Cyanobacteria blooms in Sete-Cidades lake (S. Miguel Island - Azores)
Santos, Maria da Conceição Raimundo; Pacheco, Dina Maria Medeiros; Santana, Fernando; Muelle, Helena
published: Oct 1, 2005
ArtNo. ESP142015900026, Price: 29.00 €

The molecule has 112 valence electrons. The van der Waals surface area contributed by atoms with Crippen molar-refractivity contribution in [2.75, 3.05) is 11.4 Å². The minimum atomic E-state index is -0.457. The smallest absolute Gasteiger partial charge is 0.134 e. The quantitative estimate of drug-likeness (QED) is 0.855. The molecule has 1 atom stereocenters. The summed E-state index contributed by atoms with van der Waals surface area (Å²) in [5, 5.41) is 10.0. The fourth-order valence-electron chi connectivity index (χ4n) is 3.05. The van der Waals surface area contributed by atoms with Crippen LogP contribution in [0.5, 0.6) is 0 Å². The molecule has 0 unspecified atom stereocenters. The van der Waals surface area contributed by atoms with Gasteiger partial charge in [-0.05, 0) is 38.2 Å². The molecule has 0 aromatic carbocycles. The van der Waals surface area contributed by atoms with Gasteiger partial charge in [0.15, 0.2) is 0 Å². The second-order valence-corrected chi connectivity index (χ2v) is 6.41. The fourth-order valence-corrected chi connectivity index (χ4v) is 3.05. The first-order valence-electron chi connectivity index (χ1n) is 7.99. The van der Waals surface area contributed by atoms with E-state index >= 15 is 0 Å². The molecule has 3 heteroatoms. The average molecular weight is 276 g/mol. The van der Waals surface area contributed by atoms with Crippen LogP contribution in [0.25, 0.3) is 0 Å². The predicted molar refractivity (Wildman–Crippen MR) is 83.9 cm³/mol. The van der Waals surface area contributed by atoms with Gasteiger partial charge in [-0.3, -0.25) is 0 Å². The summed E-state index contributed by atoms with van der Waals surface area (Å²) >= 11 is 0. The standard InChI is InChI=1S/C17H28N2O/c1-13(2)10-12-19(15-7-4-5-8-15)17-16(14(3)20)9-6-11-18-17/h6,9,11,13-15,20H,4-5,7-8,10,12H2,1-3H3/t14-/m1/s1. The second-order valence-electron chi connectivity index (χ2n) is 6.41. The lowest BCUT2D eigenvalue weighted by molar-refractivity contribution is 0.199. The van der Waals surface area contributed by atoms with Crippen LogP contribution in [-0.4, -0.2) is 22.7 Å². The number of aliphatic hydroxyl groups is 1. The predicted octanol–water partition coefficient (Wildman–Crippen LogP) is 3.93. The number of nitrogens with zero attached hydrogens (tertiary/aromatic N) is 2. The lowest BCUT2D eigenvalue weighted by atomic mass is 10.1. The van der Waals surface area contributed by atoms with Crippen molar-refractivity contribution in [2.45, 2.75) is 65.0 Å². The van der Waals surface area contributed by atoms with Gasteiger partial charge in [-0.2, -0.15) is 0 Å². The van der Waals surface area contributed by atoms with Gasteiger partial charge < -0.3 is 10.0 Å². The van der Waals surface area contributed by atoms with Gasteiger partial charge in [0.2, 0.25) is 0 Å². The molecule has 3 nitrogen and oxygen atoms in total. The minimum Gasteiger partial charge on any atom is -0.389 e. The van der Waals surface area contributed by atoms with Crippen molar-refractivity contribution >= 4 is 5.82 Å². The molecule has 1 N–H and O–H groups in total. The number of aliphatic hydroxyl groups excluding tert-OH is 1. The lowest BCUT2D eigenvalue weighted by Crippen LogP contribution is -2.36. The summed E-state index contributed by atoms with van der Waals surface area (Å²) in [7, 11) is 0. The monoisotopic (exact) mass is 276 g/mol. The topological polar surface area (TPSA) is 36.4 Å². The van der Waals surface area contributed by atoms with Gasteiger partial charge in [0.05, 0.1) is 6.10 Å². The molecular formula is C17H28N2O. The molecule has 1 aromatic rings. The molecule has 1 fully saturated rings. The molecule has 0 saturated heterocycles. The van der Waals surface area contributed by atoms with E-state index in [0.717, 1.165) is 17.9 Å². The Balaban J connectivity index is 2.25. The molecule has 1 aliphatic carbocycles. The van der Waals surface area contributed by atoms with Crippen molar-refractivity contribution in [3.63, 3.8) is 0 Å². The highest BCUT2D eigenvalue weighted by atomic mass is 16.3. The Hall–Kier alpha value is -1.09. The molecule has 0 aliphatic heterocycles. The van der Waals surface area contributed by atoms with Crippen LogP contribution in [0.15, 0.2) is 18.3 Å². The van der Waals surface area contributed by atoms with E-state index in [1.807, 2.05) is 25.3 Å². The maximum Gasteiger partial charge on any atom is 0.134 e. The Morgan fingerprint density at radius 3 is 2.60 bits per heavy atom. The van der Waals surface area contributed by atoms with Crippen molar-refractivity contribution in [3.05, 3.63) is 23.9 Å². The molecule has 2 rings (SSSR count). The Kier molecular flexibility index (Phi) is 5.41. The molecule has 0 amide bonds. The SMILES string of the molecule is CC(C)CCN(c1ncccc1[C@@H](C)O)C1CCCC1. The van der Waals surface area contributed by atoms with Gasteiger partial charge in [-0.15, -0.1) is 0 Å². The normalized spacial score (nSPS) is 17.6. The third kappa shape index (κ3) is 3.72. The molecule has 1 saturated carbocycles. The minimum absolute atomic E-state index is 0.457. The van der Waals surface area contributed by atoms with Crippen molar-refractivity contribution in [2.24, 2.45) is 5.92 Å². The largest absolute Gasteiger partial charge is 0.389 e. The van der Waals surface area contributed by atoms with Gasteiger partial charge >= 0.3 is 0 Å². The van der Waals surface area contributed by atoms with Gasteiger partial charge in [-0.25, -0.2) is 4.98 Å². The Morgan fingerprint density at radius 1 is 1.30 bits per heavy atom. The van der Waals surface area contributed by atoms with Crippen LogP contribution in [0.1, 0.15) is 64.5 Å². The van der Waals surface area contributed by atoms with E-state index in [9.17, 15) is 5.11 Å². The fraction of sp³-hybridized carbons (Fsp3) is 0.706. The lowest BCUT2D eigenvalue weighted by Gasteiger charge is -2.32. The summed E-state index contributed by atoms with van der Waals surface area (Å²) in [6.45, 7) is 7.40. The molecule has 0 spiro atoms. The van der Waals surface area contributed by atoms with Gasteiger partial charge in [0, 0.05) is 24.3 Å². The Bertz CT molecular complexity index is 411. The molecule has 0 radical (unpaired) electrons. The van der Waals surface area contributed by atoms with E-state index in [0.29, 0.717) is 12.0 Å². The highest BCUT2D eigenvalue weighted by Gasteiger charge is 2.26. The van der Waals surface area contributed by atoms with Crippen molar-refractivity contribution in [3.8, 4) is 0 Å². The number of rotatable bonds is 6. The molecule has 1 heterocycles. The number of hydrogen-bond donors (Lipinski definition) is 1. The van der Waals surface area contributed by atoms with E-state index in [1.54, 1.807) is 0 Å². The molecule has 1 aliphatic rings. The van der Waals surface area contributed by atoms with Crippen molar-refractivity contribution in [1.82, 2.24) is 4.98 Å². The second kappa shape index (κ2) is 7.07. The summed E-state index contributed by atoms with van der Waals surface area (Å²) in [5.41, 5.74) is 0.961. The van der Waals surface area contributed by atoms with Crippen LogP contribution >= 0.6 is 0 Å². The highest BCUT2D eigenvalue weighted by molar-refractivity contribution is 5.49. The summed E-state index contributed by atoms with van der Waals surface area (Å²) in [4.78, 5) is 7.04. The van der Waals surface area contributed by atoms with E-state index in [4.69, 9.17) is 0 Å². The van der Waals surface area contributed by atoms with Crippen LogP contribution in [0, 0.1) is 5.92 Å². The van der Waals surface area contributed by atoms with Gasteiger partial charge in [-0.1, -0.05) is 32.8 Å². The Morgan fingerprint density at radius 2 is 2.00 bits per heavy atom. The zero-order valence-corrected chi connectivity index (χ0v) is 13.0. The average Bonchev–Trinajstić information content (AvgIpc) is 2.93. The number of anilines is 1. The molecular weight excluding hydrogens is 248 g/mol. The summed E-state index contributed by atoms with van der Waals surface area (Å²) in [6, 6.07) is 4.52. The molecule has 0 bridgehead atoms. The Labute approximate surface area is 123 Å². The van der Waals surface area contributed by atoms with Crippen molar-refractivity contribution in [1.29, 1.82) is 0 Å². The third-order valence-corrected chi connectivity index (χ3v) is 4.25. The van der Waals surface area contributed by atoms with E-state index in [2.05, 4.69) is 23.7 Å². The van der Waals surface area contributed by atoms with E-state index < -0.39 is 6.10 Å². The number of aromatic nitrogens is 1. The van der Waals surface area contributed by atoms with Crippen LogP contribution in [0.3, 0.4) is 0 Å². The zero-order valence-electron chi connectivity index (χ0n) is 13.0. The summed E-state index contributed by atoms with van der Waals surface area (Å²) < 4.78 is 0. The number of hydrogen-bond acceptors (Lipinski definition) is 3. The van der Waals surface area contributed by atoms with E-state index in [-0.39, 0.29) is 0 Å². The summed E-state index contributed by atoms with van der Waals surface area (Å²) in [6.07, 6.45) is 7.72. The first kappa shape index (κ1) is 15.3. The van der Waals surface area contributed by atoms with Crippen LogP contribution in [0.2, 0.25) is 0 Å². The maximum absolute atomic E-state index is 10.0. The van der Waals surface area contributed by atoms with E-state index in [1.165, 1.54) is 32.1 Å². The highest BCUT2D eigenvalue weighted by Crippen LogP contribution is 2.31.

Sete-Cidades is a beautiful softwater lake located in a volcanic crater at S. Miguel island (Azores's archipelago). The lake has an area of 445.5 ha and in it's narrowest zone is crossed by a hand made bridge dividing it in two interconnected sub-units, Lagoa Azul (the Blue Lake - 357.3 ha, depth 24 m) and Lagoa Verde (the Green Lake - 88.2 ha, depth 21 m). In the mid 20 th century, some forested areas of their steep watersheds were transformed in grasslands and pastures. This human environmental disturbance and a rainy climate increased soil erosion and led to a progressive enrichment in nutrients of the water bodies. Sete-Cidades lake can still be classified as mesotrophic, having presented an average chlorophyll a concentration of 3-8 mg.m-3 and a total phosphorus average concentration of 15-23 mg.m-3 for the last three years. As a result of eutrophication processes phytoplankton population increased along the years and cyanobacteria blooms began to develop, especially after the year 2000. Since the beginning of monitoring programs, in 1988, until 1998, phytoplankton population varied from 1.0 106 cells.l-1 to 8.0 106 cells.l-1. In the autumn and winter seasons of 1997/98, severe raining events gave rise to intense runoff from watersheds and edges leading to an increase of phytoplankton population during the next few years, reaching the maximum cell density of 4842.7 106 cells.l-1 inside Lagoa Azul, in July 2003. Cyanobacteria began to dominate and they represent now the major phytoplankton group all over the year. Cyanobacteria blooms in this lake normally begin in April-May and continue through October. Bloom conditions were also detected in winter samples (446.7 106 cells.l-1 in a water sample collected from Lagoa Azul in February 2003). The dominant cyanobacteria species blooming in the lake was Microcystis sp., mainly Microcystis aeruginosa, which formed yellowish-green dense scums floating on the surface, when calm weather conditions prevailed. Water and biomass samples analysis enabled to detect the presence of soluble and intracellular microcystins. Maximum levels were detected in Lagoa Azul samples collected in July 2002. The concentration of soluble toxins was only 0.03-0.05 mg.m-3 MC-LR eq., but in biomass samples from surface to 5 m deep, toxin concentrations reached 3.78-7.83 mg.m-3 MC-LR eq., corresponding to 154-3780 mg.Kg-1 dry weight.